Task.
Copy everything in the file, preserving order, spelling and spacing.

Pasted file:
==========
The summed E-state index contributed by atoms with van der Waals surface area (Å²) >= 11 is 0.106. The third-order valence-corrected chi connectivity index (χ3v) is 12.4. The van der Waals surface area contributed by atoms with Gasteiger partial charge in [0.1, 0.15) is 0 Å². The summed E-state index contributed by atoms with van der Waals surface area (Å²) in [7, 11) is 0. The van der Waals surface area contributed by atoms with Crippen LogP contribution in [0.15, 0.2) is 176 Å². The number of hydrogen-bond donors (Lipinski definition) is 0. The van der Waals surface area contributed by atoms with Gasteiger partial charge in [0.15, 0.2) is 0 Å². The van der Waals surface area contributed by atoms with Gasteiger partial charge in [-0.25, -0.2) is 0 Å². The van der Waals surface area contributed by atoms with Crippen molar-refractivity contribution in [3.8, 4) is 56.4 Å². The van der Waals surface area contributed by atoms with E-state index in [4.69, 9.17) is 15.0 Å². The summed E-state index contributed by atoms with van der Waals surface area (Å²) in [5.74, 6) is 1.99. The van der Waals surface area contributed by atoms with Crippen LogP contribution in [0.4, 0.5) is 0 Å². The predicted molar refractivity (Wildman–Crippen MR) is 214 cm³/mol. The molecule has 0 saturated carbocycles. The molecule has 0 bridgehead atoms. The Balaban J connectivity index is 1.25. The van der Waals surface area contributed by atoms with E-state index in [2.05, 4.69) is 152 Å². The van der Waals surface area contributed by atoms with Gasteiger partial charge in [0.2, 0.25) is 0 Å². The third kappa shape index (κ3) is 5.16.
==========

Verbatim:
The summed E-state index contributed by atoms with van der Waals surface area (Å²) >= 11 is 0.106. The third-order valence-corrected chi connectivity index (χ3v) is 12.4. The van der Waals surface area contributed by atoms with Gasteiger partial charge in [0.1, 0.15) is 0 Å². The summed E-state index contributed by atoms with van der Waals surface area (Å²) in [7, 11) is 0. The van der Waals surface area contributed by atoms with Crippen LogP contribution in [0.15, 0.2) is 176 Å². The number of hydrogen-bond donors (Lipinski definition) is 0. The van der Waals surface area contributed by atoms with Gasteiger partial charge in [0.15, 0.2) is 0 Å². The van der Waals surface area contributed by atoms with Gasteiger partial charge in [-0.25, -0.2) is 0 Å². The van der Waals surface area contributed by atoms with Crippen molar-refractivity contribution in [3.8, 4) is 56.4 Å². The van der Waals surface area contributed by atoms with E-state index in [4.69, 9.17) is 15.0 Å². The summed E-state index contributed by atoms with van der Waals surface area (Å²) in [5.74, 6) is 1.99. The van der Waals surface area contributed by atoms with Crippen LogP contribution in [0.4, 0.5) is 0 Å². The predicted molar refractivity (Wildman–Crippen MR) is 214 cm³/mol. The molecule has 0 saturated carbocycles. The molecule has 0 bridgehead atoms. The Balaban J connectivity index is 1.25. The van der Waals surface area contributed by atoms with E-state index in [2.05, 4.69) is 152 Å². The van der Waals surface area contributed by atoms with Gasteiger partial charge in [0.2, 0.25) is 0 Å². The third kappa shape index (κ3) is 5.16.